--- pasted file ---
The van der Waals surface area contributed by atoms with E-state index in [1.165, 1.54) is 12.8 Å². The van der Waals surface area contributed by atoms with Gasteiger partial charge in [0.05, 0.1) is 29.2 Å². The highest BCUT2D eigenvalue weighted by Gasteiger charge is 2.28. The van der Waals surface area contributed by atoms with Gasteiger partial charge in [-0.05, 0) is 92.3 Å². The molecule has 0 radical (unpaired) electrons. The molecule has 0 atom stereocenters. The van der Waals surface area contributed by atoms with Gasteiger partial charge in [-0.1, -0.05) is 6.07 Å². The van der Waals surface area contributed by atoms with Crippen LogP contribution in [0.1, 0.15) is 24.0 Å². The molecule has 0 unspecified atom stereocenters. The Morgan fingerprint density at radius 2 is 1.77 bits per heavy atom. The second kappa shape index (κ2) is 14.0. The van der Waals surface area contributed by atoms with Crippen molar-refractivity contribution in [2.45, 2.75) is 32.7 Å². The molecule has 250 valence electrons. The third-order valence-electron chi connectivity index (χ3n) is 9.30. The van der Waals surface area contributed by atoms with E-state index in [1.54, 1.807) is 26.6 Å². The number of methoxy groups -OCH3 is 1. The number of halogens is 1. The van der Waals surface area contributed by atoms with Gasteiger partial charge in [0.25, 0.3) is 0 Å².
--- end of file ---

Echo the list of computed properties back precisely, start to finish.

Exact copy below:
The van der Waals surface area contributed by atoms with E-state index in [1.165, 1.54) is 12.8 Å². The van der Waals surface area contributed by atoms with Gasteiger partial charge in [0.05, 0.1) is 29.2 Å². The highest BCUT2D eigenvalue weighted by Gasteiger charge is 2.28. The van der Waals surface area contributed by atoms with Gasteiger partial charge in [-0.05, 0) is 92.3 Å². The molecule has 0 radical (unpaired) electrons. The molecule has 0 atom stereocenters. The van der Waals surface area contributed by atoms with Gasteiger partial charge in [-0.1, -0.05) is 6.07 Å². The van der Waals surface area contributed by atoms with Crippen LogP contribution in [0.1, 0.15) is 24.0 Å². The molecule has 0 unspecified atom stereocenters. The Morgan fingerprint density at radius 2 is 1.77 bits per heavy atom. The second kappa shape index (κ2) is 14.0. The van der Waals surface area contributed by atoms with Crippen molar-refractivity contribution in [2.45, 2.75) is 32.7 Å². The molecule has 250 valence electrons. The third-order valence-electron chi connectivity index (χ3n) is 9.30. The van der Waals surface area contributed by atoms with E-state index in [1.54, 1.807) is 26.6 Å². The number of methoxy groups -OCH3 is 1. The number of halogens is 1. The van der Waals surface area contributed by atoms with Gasteiger partial charge in [0.25, 0.3) is 0 Å².